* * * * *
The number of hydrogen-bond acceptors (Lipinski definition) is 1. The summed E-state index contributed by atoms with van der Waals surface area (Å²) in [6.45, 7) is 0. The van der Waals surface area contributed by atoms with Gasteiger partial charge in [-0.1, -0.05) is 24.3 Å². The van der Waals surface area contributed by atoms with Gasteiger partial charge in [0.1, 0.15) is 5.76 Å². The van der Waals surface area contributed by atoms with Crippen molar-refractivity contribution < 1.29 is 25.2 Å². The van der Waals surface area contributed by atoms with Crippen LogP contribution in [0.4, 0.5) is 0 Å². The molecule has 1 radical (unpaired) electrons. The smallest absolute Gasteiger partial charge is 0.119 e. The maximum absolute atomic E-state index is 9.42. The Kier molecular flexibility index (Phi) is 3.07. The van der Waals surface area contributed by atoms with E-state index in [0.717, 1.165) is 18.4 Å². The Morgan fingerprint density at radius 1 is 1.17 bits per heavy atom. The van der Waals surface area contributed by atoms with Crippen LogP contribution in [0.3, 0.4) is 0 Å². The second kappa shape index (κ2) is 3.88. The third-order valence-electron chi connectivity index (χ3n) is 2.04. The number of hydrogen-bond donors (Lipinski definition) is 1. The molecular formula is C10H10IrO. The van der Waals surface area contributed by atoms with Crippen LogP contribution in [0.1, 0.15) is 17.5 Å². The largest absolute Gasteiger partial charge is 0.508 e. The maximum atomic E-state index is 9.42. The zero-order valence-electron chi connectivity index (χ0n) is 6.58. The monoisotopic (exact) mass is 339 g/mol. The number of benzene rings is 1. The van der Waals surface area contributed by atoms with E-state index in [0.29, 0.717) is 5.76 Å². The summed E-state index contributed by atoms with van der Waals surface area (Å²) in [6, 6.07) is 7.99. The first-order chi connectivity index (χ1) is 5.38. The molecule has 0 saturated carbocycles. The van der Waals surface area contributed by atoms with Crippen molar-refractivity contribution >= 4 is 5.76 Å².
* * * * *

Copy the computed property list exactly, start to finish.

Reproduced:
The number of hydrogen-bond acceptors (Lipinski definition) is 1. The summed E-state index contributed by atoms with van der Waals surface area (Å²) in [6.45, 7) is 0. The van der Waals surface area contributed by atoms with Gasteiger partial charge in [-0.1, -0.05) is 24.3 Å². The van der Waals surface area contributed by atoms with Gasteiger partial charge in [0.1, 0.15) is 5.76 Å². The van der Waals surface area contributed by atoms with Crippen molar-refractivity contribution < 1.29 is 25.2 Å². The van der Waals surface area contributed by atoms with Crippen LogP contribution in [0.4, 0.5) is 0 Å². The molecule has 1 radical (unpaired) electrons. The smallest absolute Gasteiger partial charge is 0.119 e. The maximum absolute atomic E-state index is 9.42. The Kier molecular flexibility index (Phi) is 3.07. The van der Waals surface area contributed by atoms with E-state index in [0.717, 1.165) is 18.4 Å². The Morgan fingerprint density at radius 1 is 1.17 bits per heavy atom. The van der Waals surface area contributed by atoms with Crippen LogP contribution in [0.3, 0.4) is 0 Å². The second kappa shape index (κ2) is 3.88. The third-order valence-electron chi connectivity index (χ3n) is 2.04. The number of hydrogen-bond donors (Lipinski definition) is 1. The molecular formula is C10H10IrO. The van der Waals surface area contributed by atoms with Crippen LogP contribution in [0.1, 0.15) is 17.5 Å². The largest absolute Gasteiger partial charge is 0.508 e. The maximum atomic E-state index is 9.42. The zero-order valence-electron chi connectivity index (χ0n) is 6.58. The monoisotopic (exact) mass is 339 g/mol. The number of benzene rings is 1. The van der Waals surface area contributed by atoms with E-state index in [0.29, 0.717) is 5.76 Å². The summed E-state index contributed by atoms with van der Waals surface area (Å²) in [6, 6.07) is 7.99. The first-order chi connectivity index (χ1) is 5.38. The molecule has 0 saturated carbocycles. The van der Waals surface area contributed by atoms with Crippen molar-refractivity contribution >= 4 is 5.76 Å².